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By Catholic Online (NEWS CONSORTIUM)

7/23/2014 (3 months ago)

Catholic Online (www.catholic.org)

Majority thing that their weights fit in the normal category for their age and height

Should it come as a surprise - or just another sad comment on the prevalence of obesity in the United States? A new study has found that children who are overweight or obese don't see themselves as being so. Researchers and medical experts says this needs to change, as children need a greater awareness of their weight problem in order to address it.

Curiously, researchers found that some obese children even believed that they were underweight.

Curiously, researchers found that some obese children even believed that they were underweight.

Highlights

By Catholic Online (NEWS CONSORTIUM)

Catholic Online (www.catholic.org)

7/23/2014 (3 months ago)

Published in Health

Keywords: Obesity, overweight, children, self-perception, study


LOS ANGELES, CA (Catholic Online) - According to a new government survey, many children who are overweight or obese are unaware of their conditions. Weight issues among children, medical experts agree, must have the children first acknowledge their problem.

Overall, 30 percent of children and teens grouped themselves in the wrong weight status. Close to 81 percent of overweight boys and 71 percent of overweight girls said that their weights fit in the normal category for their age and height.

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Yet another 48 percent of obese boys and 36 percent of obese girls thought that their weights were normal.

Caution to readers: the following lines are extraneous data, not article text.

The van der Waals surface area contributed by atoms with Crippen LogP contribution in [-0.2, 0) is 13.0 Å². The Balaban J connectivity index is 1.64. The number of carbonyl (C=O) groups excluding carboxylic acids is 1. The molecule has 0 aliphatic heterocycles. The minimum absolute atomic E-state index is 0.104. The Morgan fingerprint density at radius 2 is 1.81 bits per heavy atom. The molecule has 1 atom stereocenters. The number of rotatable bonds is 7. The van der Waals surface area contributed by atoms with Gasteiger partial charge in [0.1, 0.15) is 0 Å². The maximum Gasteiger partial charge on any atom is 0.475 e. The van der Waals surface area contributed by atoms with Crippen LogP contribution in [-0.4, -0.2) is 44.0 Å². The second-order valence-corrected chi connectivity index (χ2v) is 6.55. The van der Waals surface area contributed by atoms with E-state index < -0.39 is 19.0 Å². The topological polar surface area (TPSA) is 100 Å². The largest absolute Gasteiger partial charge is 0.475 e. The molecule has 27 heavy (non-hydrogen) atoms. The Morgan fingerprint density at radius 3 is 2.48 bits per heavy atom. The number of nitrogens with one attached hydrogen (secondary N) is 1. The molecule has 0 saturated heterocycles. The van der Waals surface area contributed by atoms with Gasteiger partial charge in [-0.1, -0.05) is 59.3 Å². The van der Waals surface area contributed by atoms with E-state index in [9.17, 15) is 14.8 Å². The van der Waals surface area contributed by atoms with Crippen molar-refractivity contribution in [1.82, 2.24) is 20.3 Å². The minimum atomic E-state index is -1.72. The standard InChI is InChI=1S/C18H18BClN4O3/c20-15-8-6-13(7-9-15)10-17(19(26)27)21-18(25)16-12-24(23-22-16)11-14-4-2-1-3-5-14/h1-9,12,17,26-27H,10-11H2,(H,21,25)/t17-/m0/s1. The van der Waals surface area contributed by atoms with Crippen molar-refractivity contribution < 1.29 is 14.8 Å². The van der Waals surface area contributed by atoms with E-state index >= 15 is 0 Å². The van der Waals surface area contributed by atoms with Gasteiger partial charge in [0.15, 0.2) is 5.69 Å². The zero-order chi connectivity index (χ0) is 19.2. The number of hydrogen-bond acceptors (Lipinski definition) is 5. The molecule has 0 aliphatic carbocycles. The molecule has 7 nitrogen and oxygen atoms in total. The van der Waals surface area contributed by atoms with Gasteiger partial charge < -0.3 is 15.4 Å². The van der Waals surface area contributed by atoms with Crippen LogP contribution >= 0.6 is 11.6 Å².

In the meantime, the obesity epidemic continues to escalate. Close to one-third of the adult U.S. population are currently dealing with weight issues.

In the past 30 years, it's estimated that the number of obese children has doubled, according to the Centers for Disease Control and Prevention.

"When overweight kids underestimate their weight, they are less likely to take steps to reduce their weight or do additional things to control their weight, like adopt healthier eating habits or exercise regularly," lead study author of the report, Neda Sarafrazi, a nutritional epidemiologist at NCHS, said.

"On the other hand, when normal weight or underweight kids overestimate their weight, they might have unhealthy weight-control behaviors."

Curiously, researchers found that some obese children even believed that they were underweight. It was a misconception that was more common in children of non-Hispanic black and Mexican-American boys and children from low-income families.

The study's findings suggest that there may not be proper education about fitness, diet and proper weight at educational institutions throughout the country. Researchers hope that the study will prompt further investigation and possible restructuring of such topics.

More information regarding the findings can be seen via the study "Perception of Weight Status in U.S. Children and Adolescents Aged 8-15 Years, 2005-2012."

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